On the show today — March 27

Wednesday - 3/28/2012, 1:57am EDT

This is the In Depth show blog. Here you can listen to the interviews, find more information about the guests on the show each day and links to additional resources.

Today's guests:

Larry AllenPresident, Allen Federal Business Partners

A small change to the General Services Administration's GSA Advantage contract may have a big impact on small businesses. GSA Advantage is, essentially, the agency's version of Amazon.com and GSA recently mandated that suppliers with particular Special Item Numbers had to carry at least one product with a UPC code on the site.

Larry Allen, the president of Allen Federal Business Partners, explains why this could be problematic for small business.


Tom ShoopEditor-in-chief, Government Executive

Federal employees are getting hammered on the campaign trail. Republican Presidential candidate Mitt Romney recently said about federal employees: "Not only do we have to pay for them, but they have to do something every day. So they look at things that they can do, places that they can interfere."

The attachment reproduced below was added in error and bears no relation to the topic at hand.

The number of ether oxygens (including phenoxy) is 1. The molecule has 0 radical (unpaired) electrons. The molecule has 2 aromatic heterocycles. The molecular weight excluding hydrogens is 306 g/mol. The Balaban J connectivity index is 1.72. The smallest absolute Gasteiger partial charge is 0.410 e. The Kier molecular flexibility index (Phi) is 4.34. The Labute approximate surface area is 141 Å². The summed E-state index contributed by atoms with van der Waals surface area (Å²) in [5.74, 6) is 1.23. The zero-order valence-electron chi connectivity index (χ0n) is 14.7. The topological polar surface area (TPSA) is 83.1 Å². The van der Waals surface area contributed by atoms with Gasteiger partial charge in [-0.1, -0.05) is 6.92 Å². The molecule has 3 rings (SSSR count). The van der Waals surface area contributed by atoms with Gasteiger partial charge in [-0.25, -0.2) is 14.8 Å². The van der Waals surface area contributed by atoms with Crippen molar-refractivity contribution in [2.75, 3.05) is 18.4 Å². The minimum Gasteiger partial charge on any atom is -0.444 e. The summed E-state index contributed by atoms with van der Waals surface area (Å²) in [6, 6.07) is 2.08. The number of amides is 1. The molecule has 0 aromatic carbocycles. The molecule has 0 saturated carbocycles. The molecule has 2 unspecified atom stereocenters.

Tom Shoop is writing about the anti-fed bus that Romney has jumped on. (Click here to read Shoop's GovExec column).

Click here to watch video of Romney's speech.


Asif KhanDirector of Financial Management and Assurance Issues, GAO

The clock is ticking for military branches to get their books ready for audit. But one hold-up for the Army stems from problems getting the Army payroll in order. GAO's Asif Khan recently testified before a joint House/Senate hearing about the problems the watchdog agency found.

Federal News Radio DoD reporter Jared Serbu also reported on how Army payroll problems could impact DoD's path toward audit readiness.

Click here to watch video of the hearing.


Also on the show:

Tighter budget inspires services to rethink their workforce
Tighter budgets are forcing agencies all over government to rethink their workforces. Federal News Radio's Jason Miller spoke with Navy Secretary Ray Mabus and Air Force Service Acquisition Executive David Van Buren for their perspective.

Lawmakers skeptical of USPS proposal to set up own health plan
The Postal Service's plan to leave the federal health insurance program is raising doubts in Congress. But if nothing changes, the Postal Service expects that by 2016, they'll lose more than $21 billion a year. Postmaster General Patrick Donahoe appeared before a House subcommittee today to explain how a postal service health plan could work.